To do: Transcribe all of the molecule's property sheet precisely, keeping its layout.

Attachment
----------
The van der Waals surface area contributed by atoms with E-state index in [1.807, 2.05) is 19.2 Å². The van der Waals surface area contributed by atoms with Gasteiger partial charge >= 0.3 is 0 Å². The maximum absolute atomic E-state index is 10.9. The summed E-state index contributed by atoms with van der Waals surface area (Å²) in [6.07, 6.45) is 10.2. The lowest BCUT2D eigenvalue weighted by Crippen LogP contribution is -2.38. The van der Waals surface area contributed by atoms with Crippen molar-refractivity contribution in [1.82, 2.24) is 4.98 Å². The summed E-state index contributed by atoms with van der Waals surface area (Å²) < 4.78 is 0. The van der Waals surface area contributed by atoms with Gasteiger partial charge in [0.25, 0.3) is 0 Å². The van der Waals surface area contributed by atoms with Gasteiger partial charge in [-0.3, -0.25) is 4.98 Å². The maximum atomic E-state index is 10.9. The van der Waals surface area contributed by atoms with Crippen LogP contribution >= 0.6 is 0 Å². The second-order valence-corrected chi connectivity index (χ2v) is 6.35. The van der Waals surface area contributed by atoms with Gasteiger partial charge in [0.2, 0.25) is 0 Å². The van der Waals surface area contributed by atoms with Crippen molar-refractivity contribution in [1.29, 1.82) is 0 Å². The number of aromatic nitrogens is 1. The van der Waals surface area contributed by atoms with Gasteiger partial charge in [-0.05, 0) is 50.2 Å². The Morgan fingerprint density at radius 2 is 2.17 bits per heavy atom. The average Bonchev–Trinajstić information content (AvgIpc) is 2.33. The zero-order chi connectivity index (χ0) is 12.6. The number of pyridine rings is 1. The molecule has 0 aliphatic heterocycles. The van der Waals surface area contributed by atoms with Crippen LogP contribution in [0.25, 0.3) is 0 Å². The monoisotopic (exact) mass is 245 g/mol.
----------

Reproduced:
The van der Waals surface area contributed by atoms with E-state index in [1.807, 2.05) is 19.2 Å². The van der Waals surface area contributed by atoms with Gasteiger partial charge >= 0.3 is 0 Å². The maximum absolute atomic E-state index is 10.9. The summed E-state index contributed by atoms with van der Waals surface area (Å²) in [6.07, 6.45) is 10.2. The lowest BCUT2D eigenvalue weighted by Crippen LogP contribution is -2.38. The van der Waals surface area contributed by atoms with Crippen molar-refractivity contribution in [1.82, 2.24) is 4.98 Å². The summed E-state index contributed by atoms with van der Waals surface area (Å²) < 4.78 is 0. The van der Waals surface area contributed by atoms with Gasteiger partial charge in [0.25, 0.3) is 0 Å². The van der Waals surface area contributed by atoms with Gasteiger partial charge in [-0.3, -0.25) is 4.98 Å². The maximum atomic E-state index is 10.9. The van der Waals surface area contributed by atoms with Crippen LogP contribution >= 0.6 is 0 Å². The second-order valence-corrected chi connectivity index (χ2v) is 6.35. The van der Waals surface area contributed by atoms with Gasteiger partial charge in [0.2, 0.25) is 0 Å². The van der Waals surface area contributed by atoms with Crippen molar-refractivity contribution in [1.29, 1.82) is 0 Å². The number of aromatic nitrogens is 1. The van der Waals surface area contributed by atoms with Gasteiger partial charge in [-0.05, 0) is 50.2 Å². The Morgan fingerprint density at radius 2 is 2.17 bits per heavy atom. The average Bonchev–Trinajstić information content (AvgIpc) is 2.33. The zero-order chi connectivity index (χ0) is 12.6. The number of pyridine rings is 1. The molecule has 0 aliphatic heterocycles. The van der Waals surface area contributed by atoms with Crippen LogP contribution in [0.25, 0.3) is 0 Å². The monoisotopic (exact) mass is 245 g/mol.